This single engine was one of Baldwin's first experiments with superheaters. The device used in the 1799 was a smokebox variant of Baldwin's own design. Another unusual feature was the large-diameter cylinders for a Consolidation; these would be reduced in size to 24" when the locomotive was reconfigured with a Schmidt superheater - see Locobase 8358.
Locobase had recorded 1799 earlier (Locobase 2795) with the following information:
"Although ordered for the Rock Island, this engine, then #1799, never actually went into service there. It was soon sold to the NY S & W. The data is from a June 1908 table in American Engineer and Railroad Journal." That was in fact a different locomotive.
This single engine came from Baldwin in 1907 as road #1799 (later 2200, then 1784). It had a long-stroke motion and a large grate, which may explain why the Rock Island went to the trouble of superheating in 1921. Only rarely did such upgrades change the power dimensions, but this one locomotive saw a cut in cylinder diameter of 4 inches from its saturated-biler state.
According to the diagram, the 1784 was "cut up" on 8 June 1939.
Interesting profile for these Consolidations. They look small until the viewer realizes that the drivers are 56" tall. The first 11 were ordered for the Choctaw & Memphis (a CO & G subsidiary) and had road numbers 117-118 and 124-132. The CO & G renumbered the set 268-269 and 353-360.
They were not superheated but many remained in service into the 1940s.
Locobase 14464 describes the simpled Camelback that the Rock Island converted from the earlier Vauclain compound version. In 1919-1920, the Rock's shops made the engines over again as conventional-cab switchers and it's difficult to tell what major components they retained. The cylinder volume remained the same and driver diameter didn't change, but the tubes were bobbed by ten inches and the firebox changed completely. Four of the slope-back tenders had cast steel frames while the others were built on structural frames.
Adhesion and engine weights taken from the diagram for the 1891, which was converted to oil-firing. There seem to have been no significant differences between this and the other engines in the class with the exception of a tender that carried 1,540 US gallons (5,829 litres) of oil instead of coal.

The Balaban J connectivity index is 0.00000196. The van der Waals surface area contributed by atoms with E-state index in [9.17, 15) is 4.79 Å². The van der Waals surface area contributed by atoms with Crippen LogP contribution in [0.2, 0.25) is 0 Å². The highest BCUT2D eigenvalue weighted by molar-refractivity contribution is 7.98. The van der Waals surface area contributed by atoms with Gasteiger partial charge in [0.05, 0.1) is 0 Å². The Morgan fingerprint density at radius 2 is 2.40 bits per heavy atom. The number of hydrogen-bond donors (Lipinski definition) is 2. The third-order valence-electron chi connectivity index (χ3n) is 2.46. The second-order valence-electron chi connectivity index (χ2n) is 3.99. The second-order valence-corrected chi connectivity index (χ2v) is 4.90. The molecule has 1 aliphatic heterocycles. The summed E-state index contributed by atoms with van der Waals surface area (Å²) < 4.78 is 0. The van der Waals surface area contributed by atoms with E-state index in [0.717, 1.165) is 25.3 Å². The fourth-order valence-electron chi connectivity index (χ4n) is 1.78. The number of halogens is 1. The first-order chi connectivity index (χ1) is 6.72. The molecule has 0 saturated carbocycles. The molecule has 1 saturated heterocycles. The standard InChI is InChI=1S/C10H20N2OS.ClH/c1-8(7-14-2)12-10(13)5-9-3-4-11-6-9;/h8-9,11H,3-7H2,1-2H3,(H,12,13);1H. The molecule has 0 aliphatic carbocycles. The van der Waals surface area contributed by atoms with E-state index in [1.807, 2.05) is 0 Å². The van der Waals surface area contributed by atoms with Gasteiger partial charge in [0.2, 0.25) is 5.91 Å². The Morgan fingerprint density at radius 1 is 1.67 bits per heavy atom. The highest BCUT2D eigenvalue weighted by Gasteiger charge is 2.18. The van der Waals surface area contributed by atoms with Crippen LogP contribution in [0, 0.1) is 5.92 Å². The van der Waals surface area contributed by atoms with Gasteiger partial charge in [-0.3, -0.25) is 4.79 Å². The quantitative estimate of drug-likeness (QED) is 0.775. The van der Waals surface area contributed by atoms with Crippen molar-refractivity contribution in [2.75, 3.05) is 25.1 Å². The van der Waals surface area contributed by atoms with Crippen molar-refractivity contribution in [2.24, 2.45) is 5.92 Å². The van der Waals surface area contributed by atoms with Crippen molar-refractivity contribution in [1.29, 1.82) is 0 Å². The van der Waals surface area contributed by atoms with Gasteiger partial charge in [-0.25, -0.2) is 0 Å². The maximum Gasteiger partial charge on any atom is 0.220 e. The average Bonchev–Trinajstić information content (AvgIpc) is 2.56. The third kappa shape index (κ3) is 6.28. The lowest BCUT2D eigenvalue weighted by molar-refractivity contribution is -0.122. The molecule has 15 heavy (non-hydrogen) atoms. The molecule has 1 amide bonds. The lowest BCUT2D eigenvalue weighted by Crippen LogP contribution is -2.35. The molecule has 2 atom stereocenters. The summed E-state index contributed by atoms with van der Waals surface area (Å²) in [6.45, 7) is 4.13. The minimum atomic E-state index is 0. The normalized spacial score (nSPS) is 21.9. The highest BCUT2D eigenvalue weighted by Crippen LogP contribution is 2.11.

Locobase 5335 describes a large class of saturated-steam Consolidations and notes that some of them later became switchers. That large contingent was later divided into two groups, one with superheaters, one without (this latter group differed among themselves in having arch tubes or not). The superheated engines all had the 26 sq ft (2.4 sq m) of arch tubes as part of their firebox heating surface area.
|Specifications by Steve Llanso|
|Class||2||20 / 1807||C-26||C-28 / MP-70b||C-31 - 50""||C-31 - 56""||C-31 - camelback - compound||C-31 - camelback - simpled||C-31 - camelback-simpled||C-34||C-39||C-39 / S-39||C-43||C-43||C-43 - 1901 - s||C-43 - 1931 - s||C-43 - s - 1701||C-43s||C-46||C-46 - superheated||MP-71b / C-28||S-32||S-41 (55 As)|
|Railroad||Choctaw Coal & Railway (CRI & P)||Choctaw & Northern (CRI & P)||Choctaw, Oklahoma & Gulf (CRI & P)||Choctaw Coal & Railway (CRI & P)||Choctaw, Oklahoma & Gulf (CRI & P)||Choctaw, Oklahoma & Gulf (CRI & P)||Choctaw, Oklahoma & Gulf (CRI & P)||Rock Island (CRI & P)||Choctaw, Oklahoma & Gulf (CRI & P)||St Paul & Des Moines (CRI & P)||Rock Island (CRI & P)||Rock Island (CRI & P)||Rock Island (CRI & P)||Rock Island (CRI & P)||Rock Island (CRI & P)||Rock Island (CRI & P)||Rock Island (CRI & P)||Rock Island (CRI & P)||Rock Island (CRI & P)||Rock Island (CRI & P)||Choctaw, Oklahoma & Gulf (CRI & P)||Choctaw, Oklahoma & Gulf (CRI & P)||Rock Island (CRI & P)|
|Road Numbers||2 / 201 / 1802||20-23 / 1807-1810||202-206/ 1801, 1803-1806||2-3 / 211 / 1811||12-15, 20, 23-25 /251-57/1842-46||117-33, 148-152 /290-316/ 1852-1878||107-116 / 152-161 / 1888-1899||1888-1899||1888-1899||206-208 / 1880-1882||1901-1930||1601-1735||1701-1783||2100-2144||1901-08, 1910-13, 1915-30||1931-2064||1701-1783||2100-2144||1799||1784||45-47 / 261-263+ /1812-1840||1890||403-498|
|Builder||Burnham, Williams & Co||Burnham, Williams & Co||Burnham, Williams & Co||Burnham, Parry, Williams & Co||Burnham, Williams & Co||Burnham, Williams & Co||Burnham, Williams & Co||CRI&P||CRI&P||Lima||Alco-Brooks||Alco-Brooks||Burnham, Williams & Co||Alco-Schenectady||CRI&P||Alco-Brooks||CRI&P||Alco-Schenectady||Burnham, Williams & Co||CRI&P||Burnham, Williams & Co||CRI&P||Brooks|
|Locomotive Length and Weight|
|Ratio of driving wheelbase to overall engine wheebase||0.65||0.65||0.65||0.65||0.65||0.65||0.65||0.65||0.65||0.65||0.65||0.65||0.65||0.65||0.65||0.65||0.65||0.65||0.64||0.64||0.65||0.65||0.65|
|Overall Wheelbase (engine & tender)||47.83'||51.60'||52.27'||51.21'||51.21'||51.21'||53.96'||58'||57.50'||58'||58.71'||58'||59.04'||58'||58.71'||60.54'||60.46'||51.60'||50.56'||57.29'|
|Axle Loading (Maximum Weight per Axle)|